Nevertheless, abdominal evaluations are not routinely done in patients with CVD or brain trauma and there are no established clinical characteristics of AAC in the intensive care unit (ICU). The aim of this study is to investigate the clinical features of AAC and the possible mechanisms of AAC in neurological patients.

METHODS

Among the patients with neurological conditions admitted to our hospital between March 2007 and September 2018, the medical records of 52 patients who underwent cholecystectomy after being diagnosed with cholecystitis were reviewed retrospectively. Data regarding age, sex, neurological conditions, mental status on admission, past medical history, time from admission to the onset of AAC, initial symptoms or signs of AAC, and fasting period were investigated.
AAC was diagnosed through abdominal sonography or computed tomography (CT), which showed no gallstones. The date of diagnosis was defined as the day in which AAC was diagnosed through the abdominal imaging.

RESULTS

The clinical characteristics of total 52 patients who underwent cholecystectomy is summarized in Table 1. The average age was 67.1 years with broad age spectrum spanning from 17 to 90 years-old, only one 17 years-old, no one in the 20s, 17 in the 60s, and 19 in the 70s with the age group in their 70s showing the highest prevalence. There were 36 males and 16 females with the males showing 1.89 times higher incidence than the females. For the underlying disease, there were HTN in 23 patients, diabetics mellitus (DM) in 10 patients. The mean Glasgow Coma Scale (GCS) was 10 which implies neurological deterioration with drowsy to stuporous mentality being the most prevalent. Also, Intracerebral hemorrhage was the most common neurological diagnosis among brain insults with subarachnoid hemorrhage, subdural hemorrhage, and epidural hemorrhage in order of descent.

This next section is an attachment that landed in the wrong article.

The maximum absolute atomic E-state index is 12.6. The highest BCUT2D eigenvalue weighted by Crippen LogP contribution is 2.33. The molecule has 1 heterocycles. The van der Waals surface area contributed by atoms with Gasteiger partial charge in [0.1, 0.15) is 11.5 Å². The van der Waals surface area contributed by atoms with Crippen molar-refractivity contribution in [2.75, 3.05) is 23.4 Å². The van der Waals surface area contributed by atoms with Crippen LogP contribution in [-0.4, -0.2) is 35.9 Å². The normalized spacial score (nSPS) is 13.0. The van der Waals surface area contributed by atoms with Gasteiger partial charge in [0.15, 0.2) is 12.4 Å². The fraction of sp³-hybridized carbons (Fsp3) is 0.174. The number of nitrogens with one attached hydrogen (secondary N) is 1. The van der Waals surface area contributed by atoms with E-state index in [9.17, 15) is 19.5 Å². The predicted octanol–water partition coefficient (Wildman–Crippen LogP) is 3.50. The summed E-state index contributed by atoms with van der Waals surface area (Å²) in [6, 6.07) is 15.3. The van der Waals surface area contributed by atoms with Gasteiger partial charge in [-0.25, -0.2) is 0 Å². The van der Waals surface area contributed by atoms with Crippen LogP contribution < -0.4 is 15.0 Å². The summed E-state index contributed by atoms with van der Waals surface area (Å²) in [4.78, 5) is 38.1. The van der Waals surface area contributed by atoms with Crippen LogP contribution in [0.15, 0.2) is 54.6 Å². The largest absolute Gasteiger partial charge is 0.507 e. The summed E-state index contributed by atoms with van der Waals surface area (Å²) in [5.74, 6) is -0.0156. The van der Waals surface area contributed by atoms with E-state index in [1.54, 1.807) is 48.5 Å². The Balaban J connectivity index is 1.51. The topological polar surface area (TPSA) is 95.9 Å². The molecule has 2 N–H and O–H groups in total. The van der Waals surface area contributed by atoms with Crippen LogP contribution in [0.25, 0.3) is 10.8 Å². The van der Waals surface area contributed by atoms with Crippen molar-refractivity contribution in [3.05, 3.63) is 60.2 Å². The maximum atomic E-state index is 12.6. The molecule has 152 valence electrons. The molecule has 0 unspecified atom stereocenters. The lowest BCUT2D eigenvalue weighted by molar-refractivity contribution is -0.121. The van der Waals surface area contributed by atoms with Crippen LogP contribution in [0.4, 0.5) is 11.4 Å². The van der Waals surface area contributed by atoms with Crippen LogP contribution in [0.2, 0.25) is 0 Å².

The clinical factors related to AAC are summarized in Table 2. The mean time from admission to onset of AAC was 22.5 days and length of hospital stay showed an average of 77.9 days. The mean fasting period was 8.1 days. The initial symptoms and signs of AAC were elevation of liver function test (LFT), which was also the most common symptoms and signs in 27 patients; there were right upper quadrant (RUQ) pain or tenderness in 4 patients, fever, in 2 patients, C-reactive protein (CRP) elevation in 5 patients, and incidentally diagnosed in 10 patients. The 10 incidentally diagnosis of AAC was done through abdominal sonography or CT after suspicions of acute kidney injury, cystitis, pneumonia, and pleural effusion. The asymptomatic 10 patients received cholecystectomy after discussion among board certified gastroenterologists or general surgeons. Of the patients who were treated for neurological diseases, there were 35 patients who have received neurosurgical operative treatment and 17 patients who have received conservative management. Of which the group received neurosurgical operative treatment had a higher prevalence of AAC.